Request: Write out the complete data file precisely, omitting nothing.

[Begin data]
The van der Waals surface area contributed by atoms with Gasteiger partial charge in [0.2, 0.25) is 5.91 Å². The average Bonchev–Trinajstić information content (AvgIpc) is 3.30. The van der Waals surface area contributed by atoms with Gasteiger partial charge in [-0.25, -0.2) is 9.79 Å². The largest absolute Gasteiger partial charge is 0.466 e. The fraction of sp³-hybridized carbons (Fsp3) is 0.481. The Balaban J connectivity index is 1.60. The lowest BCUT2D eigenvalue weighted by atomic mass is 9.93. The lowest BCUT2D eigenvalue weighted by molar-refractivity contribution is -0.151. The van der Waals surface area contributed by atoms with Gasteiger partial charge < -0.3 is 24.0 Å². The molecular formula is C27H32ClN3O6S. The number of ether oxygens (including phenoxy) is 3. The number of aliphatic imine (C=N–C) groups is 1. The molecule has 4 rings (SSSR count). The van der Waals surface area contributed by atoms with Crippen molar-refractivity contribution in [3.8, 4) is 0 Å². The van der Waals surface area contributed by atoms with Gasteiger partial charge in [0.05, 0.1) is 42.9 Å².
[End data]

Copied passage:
The van der Waals surface area contributed by atoms with Gasteiger partial charge in [0.2, 0.25) is 5.91 Å². The average Bonchev–Trinajstić information content (AvgIpc) is 3.30. The van der Waals surface area contributed by atoms with Gasteiger partial charge in [-0.25, -0.2) is 9.79 Å². The largest absolute Gasteiger partial charge is 0.466 e. The fraction of sp³-hybridized carbons (Fsp3) is 0.481. The Balaban J connectivity index is 1.60. The lowest BCUT2D eigenvalue weighted by atomic mass is 9.93. The lowest BCUT2D eigenvalue weighted by molar-refractivity contribution is -0.151. The van der Waals surface area contributed by atoms with Gasteiger partial charge < -0.3 is 24.0 Å². The molecular formula is C27H32ClN3O6S. The number of ether oxygens (including phenoxy) is 3. The number of aliphatic imine (C=N–C) groups is 1. The molecule has 4 rings (SSSR count). The van der Waals surface area contributed by atoms with Crippen molar-refractivity contribution in [3.8, 4) is 0 Å². The van der Waals surface area contributed by atoms with Gasteiger partial charge in [0.05, 0.1) is 42.9 Å².